The Kam hamster Urocricetus kamensis (Satunin, 1903 [imprint 1902]) is a member of the lineage commonly known as Tibetan hamsters, which is one of the few rodent taxa endemic to the Qinghai-Tibet plateau where it is found at altitudes up to 5200 m above the sea level1. Over the past century, the classification of Tibetan hamsters based on morphological characteristics has been controversial2, 3. Superficial similarity with another group of small hamsters affiliated with the genus Cricetulus Milne-Edwards, 1867 (e.g. C. barabensis (Pallas, 1773); C. longicaudatus (Milne-Edwards, 1867)) has led to the situation where Tibetan hamsters have been traditionally included within the latter genus, often as the subgenus Urocricetus (Satunin, 1903 [imprint 1902]).

The first available mitochondrial data suggested that the Tibetan-hamster lineage is unrelated to all other Cricetulus members4, 5. Subsequently, this conclusion has been corroborated by phylogenetic reconstructions using a set of five nuclear exons and two mitochondrial genes2. Furthermore, molecular evidence has indicated that Urocricetus is phylogenetically related to dwarf hamsters of the genus Phodopus (Miller, 1910)2, 6. It was suggested that both Phodopus and Urocricetus originated in East Central Asia (east of the Altai–Tian Shan boundary) having separated from each other in the early Late Miocene (~ 10.4 Mya), which is comparable to the time point of the split between chromosomally, morphologically, and genetically divergent Mesocricetus and Cricetus lineages. Accordingly, it has been postulated that Urocricetus definitely deserves the rank of a separate genus2.

Species structure of this genus is unclear. At different times, one to four species of Tibetan hamsters were believed to exit by different authors (e.g., ref.1, 7; for more details see ref.3). Nonetheless, in most checklists, only U. kamensis and U. alticola (Thomas, 1917) have been regarded as valid species (e.g., ref.8), as Cricetulus members. Recent nuclear and mitochondrial data are consistent with the view that U. kamensis and U. alticola are distinct, albeit closely related species2; however, this treatment is opposed by Ding and Liao3, who advocate the monotypy of the genus.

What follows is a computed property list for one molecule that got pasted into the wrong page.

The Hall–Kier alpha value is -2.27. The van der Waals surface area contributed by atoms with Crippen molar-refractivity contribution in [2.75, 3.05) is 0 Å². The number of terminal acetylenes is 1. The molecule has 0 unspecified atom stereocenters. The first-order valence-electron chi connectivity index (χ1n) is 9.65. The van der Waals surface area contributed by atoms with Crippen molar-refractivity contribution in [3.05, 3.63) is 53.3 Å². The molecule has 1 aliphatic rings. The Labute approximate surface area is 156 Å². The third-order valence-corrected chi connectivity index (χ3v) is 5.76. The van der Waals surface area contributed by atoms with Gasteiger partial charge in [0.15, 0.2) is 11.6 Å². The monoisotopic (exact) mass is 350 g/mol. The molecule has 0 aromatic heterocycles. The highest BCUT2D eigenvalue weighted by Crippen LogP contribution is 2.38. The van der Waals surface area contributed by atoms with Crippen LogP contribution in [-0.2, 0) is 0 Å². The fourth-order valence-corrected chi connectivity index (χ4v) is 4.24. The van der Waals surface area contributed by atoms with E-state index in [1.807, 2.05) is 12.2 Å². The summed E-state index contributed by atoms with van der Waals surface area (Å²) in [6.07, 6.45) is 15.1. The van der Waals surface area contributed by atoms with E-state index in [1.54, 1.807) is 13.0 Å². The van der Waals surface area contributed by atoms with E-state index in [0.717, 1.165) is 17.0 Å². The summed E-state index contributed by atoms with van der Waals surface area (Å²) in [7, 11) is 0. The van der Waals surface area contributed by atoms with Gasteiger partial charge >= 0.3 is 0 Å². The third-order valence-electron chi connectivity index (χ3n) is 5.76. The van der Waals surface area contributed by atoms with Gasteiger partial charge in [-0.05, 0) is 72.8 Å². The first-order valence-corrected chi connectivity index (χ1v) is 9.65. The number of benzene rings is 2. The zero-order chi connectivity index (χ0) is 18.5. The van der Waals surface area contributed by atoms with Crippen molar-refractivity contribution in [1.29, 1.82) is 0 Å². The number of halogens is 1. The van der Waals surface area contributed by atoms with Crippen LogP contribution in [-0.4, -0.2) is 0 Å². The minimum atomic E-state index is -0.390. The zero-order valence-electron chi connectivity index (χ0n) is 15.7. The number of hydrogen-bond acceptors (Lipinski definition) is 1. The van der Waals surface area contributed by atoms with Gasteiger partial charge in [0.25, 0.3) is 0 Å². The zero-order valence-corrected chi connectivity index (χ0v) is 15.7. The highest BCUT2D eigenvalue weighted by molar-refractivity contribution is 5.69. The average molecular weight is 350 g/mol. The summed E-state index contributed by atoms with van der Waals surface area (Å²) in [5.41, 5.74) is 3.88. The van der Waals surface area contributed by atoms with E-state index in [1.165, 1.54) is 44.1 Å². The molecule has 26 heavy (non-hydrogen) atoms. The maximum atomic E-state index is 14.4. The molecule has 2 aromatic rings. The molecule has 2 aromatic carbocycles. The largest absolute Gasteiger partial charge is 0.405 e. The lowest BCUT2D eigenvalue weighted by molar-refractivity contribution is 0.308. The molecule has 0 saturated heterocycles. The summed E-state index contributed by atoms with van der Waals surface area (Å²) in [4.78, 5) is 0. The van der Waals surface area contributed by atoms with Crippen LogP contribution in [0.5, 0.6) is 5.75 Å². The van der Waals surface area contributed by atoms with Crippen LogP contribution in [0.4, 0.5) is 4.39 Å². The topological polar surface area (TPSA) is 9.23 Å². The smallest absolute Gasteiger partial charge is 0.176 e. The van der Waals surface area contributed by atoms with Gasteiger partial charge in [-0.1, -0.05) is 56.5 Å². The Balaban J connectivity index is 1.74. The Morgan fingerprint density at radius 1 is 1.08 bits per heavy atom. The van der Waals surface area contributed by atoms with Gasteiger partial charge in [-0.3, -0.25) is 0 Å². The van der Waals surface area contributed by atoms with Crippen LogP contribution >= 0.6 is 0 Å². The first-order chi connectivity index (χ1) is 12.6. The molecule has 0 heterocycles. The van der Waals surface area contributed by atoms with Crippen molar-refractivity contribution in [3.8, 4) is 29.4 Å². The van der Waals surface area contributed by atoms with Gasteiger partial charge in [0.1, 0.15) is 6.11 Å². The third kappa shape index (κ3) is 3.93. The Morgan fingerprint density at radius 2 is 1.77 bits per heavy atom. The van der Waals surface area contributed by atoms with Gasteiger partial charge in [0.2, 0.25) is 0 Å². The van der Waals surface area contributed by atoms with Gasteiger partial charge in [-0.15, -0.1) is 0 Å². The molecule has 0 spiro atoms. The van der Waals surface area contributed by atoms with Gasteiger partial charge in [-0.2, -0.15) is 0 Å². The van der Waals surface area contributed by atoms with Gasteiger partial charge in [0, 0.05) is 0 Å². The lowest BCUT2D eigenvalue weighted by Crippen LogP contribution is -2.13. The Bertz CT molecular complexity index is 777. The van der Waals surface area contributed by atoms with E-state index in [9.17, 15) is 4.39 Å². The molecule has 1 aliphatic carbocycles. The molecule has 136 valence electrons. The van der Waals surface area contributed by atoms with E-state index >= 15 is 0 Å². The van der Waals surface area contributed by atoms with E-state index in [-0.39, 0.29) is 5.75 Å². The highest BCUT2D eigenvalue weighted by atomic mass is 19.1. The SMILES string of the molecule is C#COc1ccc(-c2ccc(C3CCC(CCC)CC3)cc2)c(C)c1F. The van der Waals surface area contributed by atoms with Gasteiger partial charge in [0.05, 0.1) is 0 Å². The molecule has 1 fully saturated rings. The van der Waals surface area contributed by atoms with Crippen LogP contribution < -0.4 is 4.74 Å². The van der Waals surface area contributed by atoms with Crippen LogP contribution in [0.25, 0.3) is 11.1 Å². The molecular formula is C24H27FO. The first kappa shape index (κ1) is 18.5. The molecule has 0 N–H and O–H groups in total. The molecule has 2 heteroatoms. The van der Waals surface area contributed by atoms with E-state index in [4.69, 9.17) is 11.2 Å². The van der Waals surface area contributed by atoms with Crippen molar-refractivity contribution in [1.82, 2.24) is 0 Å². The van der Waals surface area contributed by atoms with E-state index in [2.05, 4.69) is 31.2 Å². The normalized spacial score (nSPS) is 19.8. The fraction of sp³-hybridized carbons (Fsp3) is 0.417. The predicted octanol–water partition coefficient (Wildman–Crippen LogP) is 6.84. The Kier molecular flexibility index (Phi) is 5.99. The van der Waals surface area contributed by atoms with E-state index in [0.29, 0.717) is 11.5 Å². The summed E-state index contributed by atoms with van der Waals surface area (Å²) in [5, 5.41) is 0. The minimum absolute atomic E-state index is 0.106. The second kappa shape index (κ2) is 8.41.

Available molecular data on Urocricetus are limited to sequences of mitochondrial DNA and several exons of nuclear genes. There is absolutely no information on karyotypic organization of genomes of its representatives. In this work, for the first time, we give a complete description of U. kamensis karyotype structure. To precisely determine the phylogenetic position of Urocricetus, we undertook a sequence analysis of fragments of 25 nuclear genes.

Materials and methods

Compliance with ethical standards

The study was carried out in compliance with the ARRIVE guidelines. All experiments were approved by the Ethics Committee on Animal and Human Research at the IMCB SB RAS, Russia (protocol No. 01/20 of 11 February 2020), following all relevant guidelines and regulations. This article does not contain any experiments on human subjects performed by any of the coauthors.

Specimens sampled

The Kam hamsters used in the study were collected in July 2018 in Beizha area, Nangqen county, Qinghai province, China (N31°52′56′′, E96°33′16.2′′ and N31°53′37′′, E96°35′55′′). This site is close to the terra typica of U. kamensis (Satunin, 1903 [imprint 1902]), which was designated originally as “River Moktschjun, district of Mekong, North-Eastern Tibet.” Each collected specimen received its personal field number (see Supplementary Information). One male (Q18-81) and one female (Q18-96) were karyotyped, and Q18-96 was subjected to a molecular cytogenetic analysis. Mitochondrial cytochrome b gene was sequenced in two specimens (Q18-82 and Q18-90), and for specimen Q18-90, the fragments of 25 nuclear DNA loci were sequenced.

Chromosome preparation and staining

Mitotic chromosome suspensions of a U. kamensis male were obtained by the standard mitotic technique from short-term culture of bone marrow after colchicine treatment in vivo following the general protocol9. Only a U. kamensis female was used for the molecular cytogenetic analysis; metaphase chromosome spreads were prepared from primary fibroblast cultures as described previously10, 11. The fibroblastic cell lines were derived from biopsies of lung, rib, and tail tissues. All the cell lines were deposited in the IMCB cell bank (The General Collection of Cell Cultures, No. 0310–2016-0002). Cell lines of Phodopus roborovskii, Phodopus sungorus, and Mesocricetus auratus (the golden hamster) were retrieved from the same cell bank. All cell cultures and chromosome suspensions from them were obtained in the Laboratory of Animal Cytogenetics, IMCB SB RAS, Novosibirsk, Russia.

G-banding was performed by the standard trypsin/Giemsa procedure12. C-banding was carried out following the classic method or a previously published technique13 with some modifications14. CDAG-banding was conducted as described before15.

Microdissection, probe amplification, and labeling